During a long-term research project in a Central American rain forest, mature trees grew more slowly in warm years than they did in cooler ones. This observation hints that tropical forests may become less efficient at removing planet-warming carbon dioxide from the atmosphere if global temperatures continue to rise.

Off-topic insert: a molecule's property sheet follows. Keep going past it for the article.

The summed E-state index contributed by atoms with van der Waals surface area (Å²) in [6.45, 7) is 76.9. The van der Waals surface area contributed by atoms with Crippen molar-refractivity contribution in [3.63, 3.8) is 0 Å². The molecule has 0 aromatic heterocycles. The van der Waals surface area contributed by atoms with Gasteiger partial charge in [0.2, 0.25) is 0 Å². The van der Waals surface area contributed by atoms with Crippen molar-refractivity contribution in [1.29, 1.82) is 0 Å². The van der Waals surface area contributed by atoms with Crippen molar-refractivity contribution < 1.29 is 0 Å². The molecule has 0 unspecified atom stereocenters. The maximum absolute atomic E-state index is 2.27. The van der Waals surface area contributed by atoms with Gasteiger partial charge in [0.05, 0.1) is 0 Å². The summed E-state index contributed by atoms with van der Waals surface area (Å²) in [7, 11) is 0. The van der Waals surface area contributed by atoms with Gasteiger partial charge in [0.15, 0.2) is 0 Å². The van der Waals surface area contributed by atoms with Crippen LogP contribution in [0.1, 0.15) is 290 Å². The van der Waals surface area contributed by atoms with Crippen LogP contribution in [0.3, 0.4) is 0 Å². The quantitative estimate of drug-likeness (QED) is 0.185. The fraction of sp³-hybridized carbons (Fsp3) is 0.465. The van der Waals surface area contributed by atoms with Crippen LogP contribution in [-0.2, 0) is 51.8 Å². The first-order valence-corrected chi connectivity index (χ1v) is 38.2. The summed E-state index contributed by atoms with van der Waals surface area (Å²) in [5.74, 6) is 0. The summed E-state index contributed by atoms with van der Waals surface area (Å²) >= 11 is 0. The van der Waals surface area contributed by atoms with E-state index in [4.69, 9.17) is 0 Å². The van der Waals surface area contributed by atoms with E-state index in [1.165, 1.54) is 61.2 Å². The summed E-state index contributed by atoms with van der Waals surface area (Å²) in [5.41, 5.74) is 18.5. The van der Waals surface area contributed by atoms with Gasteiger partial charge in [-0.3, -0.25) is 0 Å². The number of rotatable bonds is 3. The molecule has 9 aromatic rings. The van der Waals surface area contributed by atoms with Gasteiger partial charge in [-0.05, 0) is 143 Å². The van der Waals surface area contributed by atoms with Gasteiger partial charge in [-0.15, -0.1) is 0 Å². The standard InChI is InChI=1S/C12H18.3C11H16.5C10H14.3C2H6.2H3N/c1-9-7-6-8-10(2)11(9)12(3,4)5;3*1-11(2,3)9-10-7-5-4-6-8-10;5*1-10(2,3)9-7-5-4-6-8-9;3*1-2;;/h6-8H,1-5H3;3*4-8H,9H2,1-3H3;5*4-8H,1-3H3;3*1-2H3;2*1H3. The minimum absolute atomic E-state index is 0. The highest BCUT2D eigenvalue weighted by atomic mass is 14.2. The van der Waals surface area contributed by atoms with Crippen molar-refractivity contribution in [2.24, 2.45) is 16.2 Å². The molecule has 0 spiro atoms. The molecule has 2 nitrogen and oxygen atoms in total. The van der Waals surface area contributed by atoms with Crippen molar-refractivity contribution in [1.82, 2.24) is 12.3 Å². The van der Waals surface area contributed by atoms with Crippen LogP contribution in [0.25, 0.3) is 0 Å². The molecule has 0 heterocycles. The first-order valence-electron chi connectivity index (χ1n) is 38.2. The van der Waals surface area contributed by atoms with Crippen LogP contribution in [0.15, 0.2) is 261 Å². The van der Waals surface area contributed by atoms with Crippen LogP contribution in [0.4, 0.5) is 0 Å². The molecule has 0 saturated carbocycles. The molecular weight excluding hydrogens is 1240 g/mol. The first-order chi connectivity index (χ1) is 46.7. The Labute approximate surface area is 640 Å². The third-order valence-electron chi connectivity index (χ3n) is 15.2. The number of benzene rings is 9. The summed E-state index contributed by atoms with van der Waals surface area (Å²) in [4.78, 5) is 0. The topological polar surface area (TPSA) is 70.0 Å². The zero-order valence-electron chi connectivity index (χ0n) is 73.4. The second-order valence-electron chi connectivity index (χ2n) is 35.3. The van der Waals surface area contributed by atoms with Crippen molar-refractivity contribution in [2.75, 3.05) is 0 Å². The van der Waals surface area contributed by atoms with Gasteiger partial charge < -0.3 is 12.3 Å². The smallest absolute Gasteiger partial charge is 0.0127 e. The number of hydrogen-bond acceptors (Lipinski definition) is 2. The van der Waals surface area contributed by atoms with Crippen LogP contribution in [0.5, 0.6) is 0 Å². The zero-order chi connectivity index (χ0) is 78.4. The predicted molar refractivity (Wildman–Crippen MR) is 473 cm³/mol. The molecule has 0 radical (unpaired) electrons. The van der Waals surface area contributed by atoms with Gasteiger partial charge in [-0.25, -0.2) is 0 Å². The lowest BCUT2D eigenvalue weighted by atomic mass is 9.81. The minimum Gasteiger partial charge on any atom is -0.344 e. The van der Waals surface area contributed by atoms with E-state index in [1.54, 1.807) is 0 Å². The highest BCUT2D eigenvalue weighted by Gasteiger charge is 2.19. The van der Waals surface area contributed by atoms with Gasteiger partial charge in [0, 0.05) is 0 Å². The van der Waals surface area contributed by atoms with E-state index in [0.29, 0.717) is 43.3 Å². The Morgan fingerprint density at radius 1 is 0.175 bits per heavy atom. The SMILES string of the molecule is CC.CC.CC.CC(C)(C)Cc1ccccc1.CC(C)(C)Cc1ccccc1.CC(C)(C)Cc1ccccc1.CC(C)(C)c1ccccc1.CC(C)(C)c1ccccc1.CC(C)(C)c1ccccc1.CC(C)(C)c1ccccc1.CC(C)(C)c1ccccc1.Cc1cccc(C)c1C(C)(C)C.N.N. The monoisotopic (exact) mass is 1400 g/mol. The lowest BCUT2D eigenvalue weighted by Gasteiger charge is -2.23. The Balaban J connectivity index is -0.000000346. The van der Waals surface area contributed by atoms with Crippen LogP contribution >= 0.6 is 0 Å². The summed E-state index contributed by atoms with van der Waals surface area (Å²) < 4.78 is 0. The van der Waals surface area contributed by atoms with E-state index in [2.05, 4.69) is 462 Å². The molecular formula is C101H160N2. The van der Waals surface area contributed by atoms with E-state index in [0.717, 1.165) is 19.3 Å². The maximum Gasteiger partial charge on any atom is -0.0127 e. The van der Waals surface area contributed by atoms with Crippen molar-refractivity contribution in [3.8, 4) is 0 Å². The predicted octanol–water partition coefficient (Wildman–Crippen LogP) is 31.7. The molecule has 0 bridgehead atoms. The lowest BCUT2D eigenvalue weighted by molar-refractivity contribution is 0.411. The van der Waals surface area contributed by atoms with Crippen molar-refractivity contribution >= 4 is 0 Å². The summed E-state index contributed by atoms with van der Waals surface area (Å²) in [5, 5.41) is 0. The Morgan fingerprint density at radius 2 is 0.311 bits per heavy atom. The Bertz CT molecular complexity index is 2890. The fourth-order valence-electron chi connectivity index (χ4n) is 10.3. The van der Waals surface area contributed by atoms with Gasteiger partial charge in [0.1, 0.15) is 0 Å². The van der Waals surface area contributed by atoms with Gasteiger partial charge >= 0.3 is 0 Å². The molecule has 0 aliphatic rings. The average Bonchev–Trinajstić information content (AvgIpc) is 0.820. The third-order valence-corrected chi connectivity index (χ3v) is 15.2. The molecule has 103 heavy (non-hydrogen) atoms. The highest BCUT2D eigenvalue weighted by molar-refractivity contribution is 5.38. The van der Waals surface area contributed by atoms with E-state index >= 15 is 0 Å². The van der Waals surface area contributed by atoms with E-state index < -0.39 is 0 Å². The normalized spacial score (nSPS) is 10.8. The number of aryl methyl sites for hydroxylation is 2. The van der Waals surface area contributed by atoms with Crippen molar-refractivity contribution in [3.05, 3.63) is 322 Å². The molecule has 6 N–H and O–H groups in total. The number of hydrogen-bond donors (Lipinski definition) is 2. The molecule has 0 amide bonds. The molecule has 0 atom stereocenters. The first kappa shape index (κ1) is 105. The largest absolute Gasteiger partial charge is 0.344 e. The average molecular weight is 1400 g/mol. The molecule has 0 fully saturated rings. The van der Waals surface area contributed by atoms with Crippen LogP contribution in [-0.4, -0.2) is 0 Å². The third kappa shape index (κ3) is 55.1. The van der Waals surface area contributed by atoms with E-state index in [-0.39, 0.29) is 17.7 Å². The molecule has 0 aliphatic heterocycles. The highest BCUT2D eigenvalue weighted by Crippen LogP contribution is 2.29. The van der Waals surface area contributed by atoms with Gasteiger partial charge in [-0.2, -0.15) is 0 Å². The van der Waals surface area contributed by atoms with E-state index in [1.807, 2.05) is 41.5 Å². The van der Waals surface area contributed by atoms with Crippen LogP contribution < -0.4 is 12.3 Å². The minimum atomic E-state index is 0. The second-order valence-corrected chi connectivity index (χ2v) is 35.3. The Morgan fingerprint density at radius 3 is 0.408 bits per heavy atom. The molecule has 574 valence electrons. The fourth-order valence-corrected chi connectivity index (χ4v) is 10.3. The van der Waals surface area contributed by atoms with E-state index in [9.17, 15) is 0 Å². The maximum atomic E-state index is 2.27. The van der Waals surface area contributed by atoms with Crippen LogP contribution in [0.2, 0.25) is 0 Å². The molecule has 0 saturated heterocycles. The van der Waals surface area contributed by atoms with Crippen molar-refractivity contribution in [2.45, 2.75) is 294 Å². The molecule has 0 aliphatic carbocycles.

From 1984 to 2000, scientists studied the old-growth forest at La Selva, Costa Rica. Annually, the team measured the diameter of all mature trees within a 2-square-kilometer area. They found that diameter growth varied significantly from year to year and was related to average daily temperature. The annual tree growth from 1984 to 1986, the coolest interval during the period, averaged 81 percent gr